Aug 09 2022

New York Invests in Emergency Wireless Communications

A state program dedicated to interoperable communications helps to address gaps in information exchange.

Over the past few years, collaborative technology that supports communication efforts across industries has been a must. This is especially true for state and local governments, law enforcement and public safety professionals. 

New York Gov. Kathy Hochul recently announced the release of $62.5 million to help counties upgrade the wireless technology that first responders and public safety officials use to communicate. This funding, which comes through a state grant program, accelerates upgrades of outdated technology and works around the traditional funding methods that typically fail to fully fund emergency systems in a timely manner. 

RELATED: Learn how augmented location capabilities could change the scope of 911 services.

The Statewide Interoperable Communications Grant (SICG) Program will allow individual counties to apply for funding to improve infrastructure, address communications deficiencies, implement national interoperability channels and enhance regional connectivity between counties and systems. 

Counties with “insufficient coverage or insufficient infrastructure on national interoperability channels” may be awarded up to $6 million each, according to the governor’s office. The governor recognizes interoperability — making varying technologies communicate with each other seamlessly — is a major challenge for emergency services agencies and one of the motivating factors for the current nationwide upgrade to Next Generation 911 (NG911)

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Why Is Interoperability Important for Public Safety?

In 2021, Verizon conducted a survey of over 3,000 police, firefighters and emergency medical personnel. Of those surveyed, 70 percent said they were comfortable with existing technologies, including smartphones, mobile radios, laptops and push-to-talk devices. However, 80 percent said interoperability is of “critical” concern. Despite emergency personnel regularly using this communication technology, they struggle to communicate across teams, agencies and fields.

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One benefit of interoperability is data sharing, which can facilitate sharing life-saving information in a crisis. During an emergency, time spent searching for necessary information can slow first responders, ultimately delaying action. Successful interoperability enhances emergency response times, awareness and action, helping improve community safety. 

“When an emergency happens, our first responders need to be able to communicate,” State Homeland Security and Emergency Services Commissioner Jackie Bray said in a press release. “Updating aging communications infrastructure through these grants and partnerships between the Division and counties is critical to ensuring clear lines of communication during events.”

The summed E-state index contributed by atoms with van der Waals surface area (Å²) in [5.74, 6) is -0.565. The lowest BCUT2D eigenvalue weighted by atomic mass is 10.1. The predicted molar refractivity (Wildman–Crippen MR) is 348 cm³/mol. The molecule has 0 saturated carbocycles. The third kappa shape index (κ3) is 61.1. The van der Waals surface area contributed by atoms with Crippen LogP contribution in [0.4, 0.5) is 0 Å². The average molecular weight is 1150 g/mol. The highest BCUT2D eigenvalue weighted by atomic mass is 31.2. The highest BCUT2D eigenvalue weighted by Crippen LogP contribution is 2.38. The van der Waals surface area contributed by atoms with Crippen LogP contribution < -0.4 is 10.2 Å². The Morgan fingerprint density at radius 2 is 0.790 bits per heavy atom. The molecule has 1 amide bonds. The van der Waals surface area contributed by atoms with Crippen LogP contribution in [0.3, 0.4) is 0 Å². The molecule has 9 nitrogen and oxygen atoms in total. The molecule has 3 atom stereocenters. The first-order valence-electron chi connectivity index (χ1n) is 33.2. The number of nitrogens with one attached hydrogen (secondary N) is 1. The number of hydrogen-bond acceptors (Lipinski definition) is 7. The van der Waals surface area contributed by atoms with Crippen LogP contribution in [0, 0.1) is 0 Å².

How Does the SICG Program Support Next Generation 911?

New York’s efforts to upgrade emergency communication services correspond with the broader, nationwide NG911 effort. NG911 intends to enhance emergency number services by adapting current systems to support and incorporate evolving technology. This includes accepting digital information — voice, photos, videos, text messages, etc. — during emergency correspondence and seamlessly relaying that information to first responders. According to the National Telecommunications and Information Administration, NG911 would also enable 911 call centers to transfer 911 calls to other call centers, helping them deal with call overload, disasters and the day-to-day transfer of 911 calls to other jurisdictions.

READ MORE: Learn how New Orleans is enhancing its call centers with Amazon Web Services.

For New York specifically, the newly released funding is meant to support lifesaving technology that can be costly to upgrade and difficult to keep updated. Technologies include mobile radios for responders, additional wireless towers and new equipment for communications centers that will enable jurisdictions to communicate with each other. As the governor noted in the release, “when our firefighters, police officers, EMTs and paramedics respond to a crisis, they need a communications structure that allows them to communicate and coordinate effectively and efficiently.”

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